Boston Doctors Compare Marathon Bomb Injuries To War Wounds | WAMU 88.5 - American University Radio
Filed Under:

Boston Doctors Compare Marathon Bomb Injuries To War Wounds

Play associated audio

Boston hospitals always staff up their emergency rooms on Marathon Day to care for runners with cramps, dehydration and the occasional heart attack.

But Monday, those hospitals suddenly found themselves with more than 100 traumatized patients — many of them with the kinds of injuries seen more often on a battlefield than a marathon.

Like most big-city hospitals these days, Tufts Medical Center runs regular disaster drills, featuring simulated patients smeared with fake blood.

So when word came Monday afternoon that there'd been an explosion at the Boston Marathon finish line, staffers weren't sure what was happening.

Robert Osgood, the hospital's emergency management chief, recalls those first moments.

'Is This Another One Of Your Crazy Drills?'

"There was sort of this beat where everybody in the emergency department sort of stopped for a second. And it was almost like you could hear each other breathing. And everybody looked at me and said, 'Is this another one of your crazy drills?' and the first thing I said was, 'No, this is not a drill. This is for real. We need to huddle up.' "

At first they thought it was something accidental, like a manhole cover explosion.

"But once we actually found out that this was a man-made event, there's a certain mental toll that sort of hits a switch in some of the staff. And they say, 'Why would somebody do this?' " Osgood said.

But soon there was no time for such thoughts. Terribly injured patients began coming through the emergency room doors of every big hospital in the city.

'A Lot Of Very Horrific Injuries'

Across town at the Beth Israel Deaconess Medical Center, emergency room specialist Steven Epstein described the carnage:

"Limbs that were severed, limbs that, you know, we hope we can save and some that we might not be able to save. A lot of very horrific injuries that we saw here today."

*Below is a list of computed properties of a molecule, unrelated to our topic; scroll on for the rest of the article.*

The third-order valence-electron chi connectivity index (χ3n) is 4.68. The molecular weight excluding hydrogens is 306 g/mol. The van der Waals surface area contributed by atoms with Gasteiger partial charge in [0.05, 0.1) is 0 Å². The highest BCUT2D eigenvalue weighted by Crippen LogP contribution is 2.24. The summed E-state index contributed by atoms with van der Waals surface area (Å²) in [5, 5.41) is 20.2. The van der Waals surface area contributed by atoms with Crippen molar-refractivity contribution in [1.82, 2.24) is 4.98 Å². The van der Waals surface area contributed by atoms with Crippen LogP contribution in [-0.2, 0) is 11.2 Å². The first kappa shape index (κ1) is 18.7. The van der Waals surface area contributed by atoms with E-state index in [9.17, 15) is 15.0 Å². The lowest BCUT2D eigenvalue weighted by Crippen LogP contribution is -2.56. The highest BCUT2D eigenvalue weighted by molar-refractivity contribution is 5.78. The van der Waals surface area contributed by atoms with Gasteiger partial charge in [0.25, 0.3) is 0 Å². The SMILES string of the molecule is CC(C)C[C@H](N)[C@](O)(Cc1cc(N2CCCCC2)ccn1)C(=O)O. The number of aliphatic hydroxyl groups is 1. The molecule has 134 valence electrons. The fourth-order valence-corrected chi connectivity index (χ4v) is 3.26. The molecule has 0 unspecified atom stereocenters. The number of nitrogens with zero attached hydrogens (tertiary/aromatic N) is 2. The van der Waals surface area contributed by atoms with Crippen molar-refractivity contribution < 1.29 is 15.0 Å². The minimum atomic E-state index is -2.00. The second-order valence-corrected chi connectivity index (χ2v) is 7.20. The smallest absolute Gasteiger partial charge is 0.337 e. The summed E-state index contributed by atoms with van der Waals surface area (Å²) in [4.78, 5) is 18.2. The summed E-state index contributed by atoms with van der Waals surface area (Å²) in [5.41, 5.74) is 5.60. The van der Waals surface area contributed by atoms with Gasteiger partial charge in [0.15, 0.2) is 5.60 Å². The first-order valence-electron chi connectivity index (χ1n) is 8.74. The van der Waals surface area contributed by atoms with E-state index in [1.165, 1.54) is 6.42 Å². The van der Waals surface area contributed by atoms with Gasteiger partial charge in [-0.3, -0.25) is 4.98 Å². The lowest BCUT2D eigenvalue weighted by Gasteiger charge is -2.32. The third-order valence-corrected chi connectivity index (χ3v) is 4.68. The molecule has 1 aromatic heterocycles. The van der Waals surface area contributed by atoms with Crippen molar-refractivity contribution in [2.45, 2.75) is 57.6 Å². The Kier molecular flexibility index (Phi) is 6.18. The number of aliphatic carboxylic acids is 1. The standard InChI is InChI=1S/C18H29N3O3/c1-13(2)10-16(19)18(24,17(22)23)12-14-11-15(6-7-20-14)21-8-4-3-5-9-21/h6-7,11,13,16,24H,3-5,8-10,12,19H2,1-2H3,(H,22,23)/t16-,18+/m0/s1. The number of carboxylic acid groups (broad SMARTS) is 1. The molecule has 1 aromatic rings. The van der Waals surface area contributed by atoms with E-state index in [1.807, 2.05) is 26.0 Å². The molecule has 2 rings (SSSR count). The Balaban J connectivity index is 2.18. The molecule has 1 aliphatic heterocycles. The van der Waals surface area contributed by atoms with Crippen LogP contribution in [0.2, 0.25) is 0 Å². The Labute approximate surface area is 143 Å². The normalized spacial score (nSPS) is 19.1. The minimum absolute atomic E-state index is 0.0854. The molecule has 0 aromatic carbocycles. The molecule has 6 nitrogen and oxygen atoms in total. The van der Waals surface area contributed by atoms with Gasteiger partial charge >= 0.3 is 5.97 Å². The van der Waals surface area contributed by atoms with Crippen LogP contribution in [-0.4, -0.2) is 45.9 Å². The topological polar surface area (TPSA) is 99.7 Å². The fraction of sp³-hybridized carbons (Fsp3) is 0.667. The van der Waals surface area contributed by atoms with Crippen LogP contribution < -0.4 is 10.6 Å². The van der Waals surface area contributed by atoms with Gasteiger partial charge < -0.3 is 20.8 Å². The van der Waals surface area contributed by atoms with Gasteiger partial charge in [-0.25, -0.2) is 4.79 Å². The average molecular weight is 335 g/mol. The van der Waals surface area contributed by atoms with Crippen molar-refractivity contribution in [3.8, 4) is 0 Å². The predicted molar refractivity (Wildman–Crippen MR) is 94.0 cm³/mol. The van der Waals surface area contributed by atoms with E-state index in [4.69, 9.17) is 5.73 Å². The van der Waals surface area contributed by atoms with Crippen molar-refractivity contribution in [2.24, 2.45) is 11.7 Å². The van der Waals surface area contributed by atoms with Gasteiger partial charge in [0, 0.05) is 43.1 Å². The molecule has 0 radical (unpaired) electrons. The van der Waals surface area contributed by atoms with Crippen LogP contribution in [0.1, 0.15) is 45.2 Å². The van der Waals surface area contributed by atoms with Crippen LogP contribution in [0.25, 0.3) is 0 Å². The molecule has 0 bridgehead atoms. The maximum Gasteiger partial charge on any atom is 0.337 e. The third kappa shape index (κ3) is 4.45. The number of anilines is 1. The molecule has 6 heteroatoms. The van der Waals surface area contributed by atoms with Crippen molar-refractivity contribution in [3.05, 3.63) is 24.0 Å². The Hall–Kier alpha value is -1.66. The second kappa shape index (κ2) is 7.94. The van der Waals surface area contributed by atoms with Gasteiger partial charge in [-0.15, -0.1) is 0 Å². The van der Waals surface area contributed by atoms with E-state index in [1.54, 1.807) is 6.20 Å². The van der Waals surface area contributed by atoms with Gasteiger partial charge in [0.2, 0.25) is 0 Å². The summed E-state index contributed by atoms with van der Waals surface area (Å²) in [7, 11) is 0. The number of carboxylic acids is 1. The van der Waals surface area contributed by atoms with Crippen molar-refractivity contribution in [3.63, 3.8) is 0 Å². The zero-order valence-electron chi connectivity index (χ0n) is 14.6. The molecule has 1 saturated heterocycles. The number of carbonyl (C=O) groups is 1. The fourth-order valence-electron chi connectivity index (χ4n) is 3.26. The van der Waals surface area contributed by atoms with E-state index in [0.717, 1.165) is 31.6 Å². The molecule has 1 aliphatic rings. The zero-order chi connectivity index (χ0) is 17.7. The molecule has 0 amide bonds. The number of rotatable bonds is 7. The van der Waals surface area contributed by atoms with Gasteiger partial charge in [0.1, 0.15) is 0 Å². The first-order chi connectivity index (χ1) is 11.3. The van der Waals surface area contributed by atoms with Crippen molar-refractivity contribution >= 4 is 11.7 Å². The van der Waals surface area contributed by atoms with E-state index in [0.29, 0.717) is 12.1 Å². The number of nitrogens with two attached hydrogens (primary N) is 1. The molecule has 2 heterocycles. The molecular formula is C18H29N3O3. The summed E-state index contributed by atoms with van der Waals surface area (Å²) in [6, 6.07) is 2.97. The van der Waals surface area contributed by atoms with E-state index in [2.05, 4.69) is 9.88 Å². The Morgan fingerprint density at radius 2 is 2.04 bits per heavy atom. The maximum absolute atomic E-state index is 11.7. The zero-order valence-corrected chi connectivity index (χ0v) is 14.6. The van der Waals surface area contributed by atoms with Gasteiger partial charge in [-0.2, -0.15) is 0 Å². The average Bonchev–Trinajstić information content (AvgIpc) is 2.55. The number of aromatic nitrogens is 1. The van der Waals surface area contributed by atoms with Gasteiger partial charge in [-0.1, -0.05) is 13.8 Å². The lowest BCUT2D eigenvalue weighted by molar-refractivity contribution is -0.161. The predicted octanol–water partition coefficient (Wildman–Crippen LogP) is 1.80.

He said some patients near the blasts had soot around their mouths and noses. That's a sign they'd breathed in scorching air. They needed to be put on ventilators right away, because that kind of burn causes rapid swelling that can shut down people's airways and suffocate them.

Many had pieces of glass and metal embedded in their chests and necks. Ruptured eardrums from the blast were common.

"The device that went off today, for lack of a better term, was an improvised explosive device. And that's exactly what a number of our troops in Iraq and Afghanistan have had to deal with," Epstein said.

Just The Beginning For Many Victims

And like those wounded troops, doctors say, many of those injured in the Marathon blasts will require a lot of rehabilitation — both physical and mental.

"These were very disabling injuries in that the blast caused a lot of soft tissue injury. But also the shrapnel just rips through the tissues," said Dr. William Mackey, chief of surgery at Tufts Medical Center.

Mackey said his hospital quickly canceled all elective surgery as his colleagues tried to repair the damage as well as they could.

Patients needed hours of surgery, but Mackey said it was just the beginning for many victims.

"They will definitely need repeated operations," he said.

It wasn't until 9 p.m. that Mackey could sit down in his office and try to absorb the events. He said it'd been a very discouraging day.

"Because you don't associate the Boston Marathon with anything but a great sense of pride in the city, pride in the athletes that trained so hard to a run the marathon. And to have this happen ... yeah, it's very disorienting. It's been a very upsetting day in many, many ways," Mackey said.

But jittery as this city is today, Mackey doesn't think the Marathon bombings are going to intimidate Boston in the long haul.

"I don't think Bostonians are going to be terrorized by this. I think they're gonna be motivated by this. I sure hope more people than ever turn out for next year's marathon," Mackey said.

If they do, it's a safe bet all of them will be thinking about what happened at the finish line of the 2013 Boston Marathon.

Copyright 2013 NPR. To see more, visit


Full Of Complexity And Ambivalence, 'American Sniper' Shows The Cost Of War

The film about a Navy SEAL whose service in Iraq made him a mythic figure has become a cultural lightning rod. But the squabbles are too simple for a low-key movie striking in its lack of stridency.

Why Dump Treated Wastewater When You Could Make Beer With It?

An Oregon company has developed a high-tech process for turning sewage into pure drinking water. Now it's asking the state for permission to give its recycled water to a group of home brewers.

White House Won't Seek To End 529 College Tax Break

All 50 states and the District of Columbia sponsor 529 plans. Critics had called the proposal to limit them a tax hike on the middle class.

Yahoo Plans To Spin Off Remaining Stake In Alibaba

Yahoo has announced it will spin off its 15 percent stake in the Chinese e-commerce company Alibaba. Shareholders had been waiting for that decision. The move needs regulatory approval.

Leave a Comment

Help keep the conversation civil. Please refer to our Terms of Use and Code of Conduct before posting your comments.